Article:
Faces of the Civil War:  Mapping the Liljenquist Photograph Collection

The following is a guest post by Helena Zinkham, Chief, Prints & Photographs Division.

Hundreds of photographs from the Liljenquist Collection are now mapped to events of the U.S. Civil War. Soldiers’ portraits are linked to the many battlefields where they fought and died. The faces of nurses are connected to the sites where they cared for the wounded. Prisoners of war are associated with the camps that confined them.

The presentation begins with three famous battles: Antietam, Fredericksburg, and Gettysburg. Battle line maps illustrate the Union and Confederate positions for each engagement. You’ll also meet some of the people and be introduced to their lives.

Nurse Maria Hall worked at the Smoketown field hospital at Antietam, Maryland. After the war she worked with prisoners from Andersonville Prison.

Maria M.C. Hall, Civil War nurse at Washington, D.C., Virginia, and Maryland. Photo from Brady, between 1861 and 1865. //hdl.loc.gov/loc.pnp/ppmsca.57135

The arms of Sergeant Thomas Plunkett were shot off when he carried the colors at Fredericksburg, Virginia, in 1862. He received the Medal of Honor for his valor.

[Sergeant Thomas Plunkett of Co. E, 21st Massachusetts Infantry Regiment in uniform with American flag] Photo by J.W. Black, between 1863 and 1865. //hdl.loc.gov/loc.pnp/ppmsca.49716

The young musician James P. Mills was wounded at Gettysburg, Pennsylvania, and at Mine Run, Virginia.

Musician James P. Mills of Co. E, 53rd North Carolina Infantry Regiment in uniform. Ambrotype, between 1862 and 1865. //hdl.loc.gov/loc.pnp/ppmsca.71568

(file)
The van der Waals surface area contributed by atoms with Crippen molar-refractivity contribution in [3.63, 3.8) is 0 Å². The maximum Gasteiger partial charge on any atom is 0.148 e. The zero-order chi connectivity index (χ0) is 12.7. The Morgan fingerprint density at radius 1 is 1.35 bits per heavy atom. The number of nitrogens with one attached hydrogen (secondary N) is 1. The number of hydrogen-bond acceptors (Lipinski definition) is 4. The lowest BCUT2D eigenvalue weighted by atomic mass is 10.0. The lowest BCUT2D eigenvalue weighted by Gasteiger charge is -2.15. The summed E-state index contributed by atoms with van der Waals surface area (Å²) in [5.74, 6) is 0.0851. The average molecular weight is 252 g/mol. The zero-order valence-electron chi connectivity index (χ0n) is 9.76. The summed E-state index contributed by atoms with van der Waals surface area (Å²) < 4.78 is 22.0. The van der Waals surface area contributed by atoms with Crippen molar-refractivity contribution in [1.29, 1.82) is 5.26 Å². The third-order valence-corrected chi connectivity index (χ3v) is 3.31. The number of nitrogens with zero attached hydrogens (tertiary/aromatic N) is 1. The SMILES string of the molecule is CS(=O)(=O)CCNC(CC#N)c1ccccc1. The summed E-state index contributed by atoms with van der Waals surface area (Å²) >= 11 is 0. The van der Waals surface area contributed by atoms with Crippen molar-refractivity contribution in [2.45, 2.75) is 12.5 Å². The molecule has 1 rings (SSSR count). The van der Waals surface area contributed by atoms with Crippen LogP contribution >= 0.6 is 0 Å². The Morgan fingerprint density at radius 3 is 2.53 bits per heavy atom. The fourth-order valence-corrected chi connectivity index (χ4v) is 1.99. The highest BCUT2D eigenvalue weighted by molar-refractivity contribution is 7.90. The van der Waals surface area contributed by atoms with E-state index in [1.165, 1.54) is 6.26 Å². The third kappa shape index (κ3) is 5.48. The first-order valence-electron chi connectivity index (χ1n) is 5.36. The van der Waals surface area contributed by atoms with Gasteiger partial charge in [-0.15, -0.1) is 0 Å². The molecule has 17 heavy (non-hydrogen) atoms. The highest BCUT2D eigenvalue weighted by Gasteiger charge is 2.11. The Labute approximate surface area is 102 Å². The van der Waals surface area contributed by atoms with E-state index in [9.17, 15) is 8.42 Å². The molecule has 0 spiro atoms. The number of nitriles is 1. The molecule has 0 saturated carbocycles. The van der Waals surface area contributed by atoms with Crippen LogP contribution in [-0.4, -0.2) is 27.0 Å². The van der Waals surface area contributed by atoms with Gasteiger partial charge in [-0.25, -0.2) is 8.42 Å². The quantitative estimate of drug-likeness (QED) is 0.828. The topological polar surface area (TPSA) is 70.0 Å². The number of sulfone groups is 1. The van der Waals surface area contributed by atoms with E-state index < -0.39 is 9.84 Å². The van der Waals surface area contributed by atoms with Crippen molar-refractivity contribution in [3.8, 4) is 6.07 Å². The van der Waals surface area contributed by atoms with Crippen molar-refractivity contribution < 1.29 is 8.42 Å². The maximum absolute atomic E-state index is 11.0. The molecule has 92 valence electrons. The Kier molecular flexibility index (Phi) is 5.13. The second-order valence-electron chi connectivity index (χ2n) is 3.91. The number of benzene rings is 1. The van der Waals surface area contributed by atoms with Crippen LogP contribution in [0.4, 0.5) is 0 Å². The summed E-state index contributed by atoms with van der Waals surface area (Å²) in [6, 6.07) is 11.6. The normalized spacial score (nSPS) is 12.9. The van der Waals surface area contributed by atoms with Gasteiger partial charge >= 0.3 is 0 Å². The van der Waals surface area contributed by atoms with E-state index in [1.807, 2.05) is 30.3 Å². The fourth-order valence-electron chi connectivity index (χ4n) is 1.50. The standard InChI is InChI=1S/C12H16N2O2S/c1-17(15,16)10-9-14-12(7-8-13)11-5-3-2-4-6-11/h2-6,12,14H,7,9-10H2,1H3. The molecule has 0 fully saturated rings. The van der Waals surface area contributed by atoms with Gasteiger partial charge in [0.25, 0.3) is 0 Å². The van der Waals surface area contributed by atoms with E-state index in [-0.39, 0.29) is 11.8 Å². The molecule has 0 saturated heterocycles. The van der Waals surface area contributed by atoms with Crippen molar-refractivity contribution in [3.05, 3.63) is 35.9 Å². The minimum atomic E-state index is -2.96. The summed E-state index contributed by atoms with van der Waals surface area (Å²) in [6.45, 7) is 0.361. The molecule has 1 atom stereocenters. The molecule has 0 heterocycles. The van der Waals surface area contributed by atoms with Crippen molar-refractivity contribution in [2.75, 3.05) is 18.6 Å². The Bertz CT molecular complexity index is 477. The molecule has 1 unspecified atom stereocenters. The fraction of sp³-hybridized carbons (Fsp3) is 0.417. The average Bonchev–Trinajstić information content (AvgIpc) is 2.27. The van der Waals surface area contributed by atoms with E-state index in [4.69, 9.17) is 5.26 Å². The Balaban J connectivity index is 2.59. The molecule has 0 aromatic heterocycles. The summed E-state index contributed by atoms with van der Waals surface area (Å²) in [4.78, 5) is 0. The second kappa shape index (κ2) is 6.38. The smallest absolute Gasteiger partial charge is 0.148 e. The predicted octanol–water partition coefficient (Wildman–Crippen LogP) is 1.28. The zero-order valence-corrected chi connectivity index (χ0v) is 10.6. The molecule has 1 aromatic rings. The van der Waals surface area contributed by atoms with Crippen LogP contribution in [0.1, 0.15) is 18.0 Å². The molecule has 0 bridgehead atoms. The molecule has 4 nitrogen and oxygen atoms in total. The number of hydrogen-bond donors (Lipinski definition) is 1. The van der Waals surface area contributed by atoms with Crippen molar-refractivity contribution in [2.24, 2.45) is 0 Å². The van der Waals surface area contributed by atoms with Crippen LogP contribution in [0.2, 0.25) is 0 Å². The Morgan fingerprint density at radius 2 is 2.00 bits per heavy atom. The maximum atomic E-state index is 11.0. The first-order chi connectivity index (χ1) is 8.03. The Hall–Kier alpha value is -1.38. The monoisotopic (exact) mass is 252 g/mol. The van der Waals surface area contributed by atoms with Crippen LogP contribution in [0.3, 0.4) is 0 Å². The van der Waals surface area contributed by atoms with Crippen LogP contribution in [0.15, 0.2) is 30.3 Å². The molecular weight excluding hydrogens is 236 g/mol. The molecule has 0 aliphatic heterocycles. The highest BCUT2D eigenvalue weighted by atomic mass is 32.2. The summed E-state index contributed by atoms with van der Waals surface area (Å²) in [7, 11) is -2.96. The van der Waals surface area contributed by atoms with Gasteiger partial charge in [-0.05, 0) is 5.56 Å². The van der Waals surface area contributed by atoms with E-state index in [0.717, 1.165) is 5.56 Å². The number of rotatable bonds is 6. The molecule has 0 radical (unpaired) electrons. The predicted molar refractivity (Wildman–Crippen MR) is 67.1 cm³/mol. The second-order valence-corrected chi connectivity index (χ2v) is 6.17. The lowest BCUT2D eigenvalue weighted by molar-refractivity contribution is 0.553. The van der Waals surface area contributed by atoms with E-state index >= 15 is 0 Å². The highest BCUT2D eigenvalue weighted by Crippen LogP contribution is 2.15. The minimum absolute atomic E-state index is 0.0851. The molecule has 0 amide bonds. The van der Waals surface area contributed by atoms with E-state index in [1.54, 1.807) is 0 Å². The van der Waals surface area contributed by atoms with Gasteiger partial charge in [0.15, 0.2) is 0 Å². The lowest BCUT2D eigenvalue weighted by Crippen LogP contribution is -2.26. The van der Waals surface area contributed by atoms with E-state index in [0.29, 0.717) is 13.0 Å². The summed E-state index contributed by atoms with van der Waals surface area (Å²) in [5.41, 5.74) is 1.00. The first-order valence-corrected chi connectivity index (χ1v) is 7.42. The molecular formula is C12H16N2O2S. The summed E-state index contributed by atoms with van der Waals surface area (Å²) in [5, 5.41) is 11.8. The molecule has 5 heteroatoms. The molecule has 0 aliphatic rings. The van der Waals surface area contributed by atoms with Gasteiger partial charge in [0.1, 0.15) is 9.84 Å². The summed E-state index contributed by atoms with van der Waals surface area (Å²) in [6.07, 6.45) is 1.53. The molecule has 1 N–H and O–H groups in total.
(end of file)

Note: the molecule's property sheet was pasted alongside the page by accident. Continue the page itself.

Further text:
An interactive map is at the end of the presentation. You can explore more than 100 battles through this map from the most famous clashes to the lesser-known skirmishes. The larger and brighter the area of color on the map, the more portraits were found in the Liljenquist Collection to associate with that place.

Screenshot of interactive map in Faces of the Civil War: Mapping the Liljenquist Collection. Areas of density and brightness indicate more photos mapped to those locations.

Zoom in on the map to view locations in more detail and click the colored areas to see associated portraits. Use the arrows at the top right of the box to scroll through additional photographs of people who were present at each location. For more information about each photograph, click on the thumbnail image to view details about the item.

With special appreciation to Katie Daughtry, who created the core story map while a Librarian-in-Residence with the Preservation Directorate, in collaboration with Micah Messenheimer and Michelle Smiley, curators of photography, Prints & Photographs Division.

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2 Comments

  1. Zsuzsa
    November 9, 2022 at 3:07 pm

    Wow, that is so cool!

  2. Tom Liljenquist
    November 16, 2022 at 9:31 am

    It is very gratifying to see the photographs in our collection used in such a powerful and meaningful way. You have created a deeply moving presentation that helps to put a human face on a war that killed more Americans that all of our other wars combined. This will be a great learning tool for teachers and a sure hit with students studying the Civil War. Thank you Katie, Micah and Michelle for putting this together!

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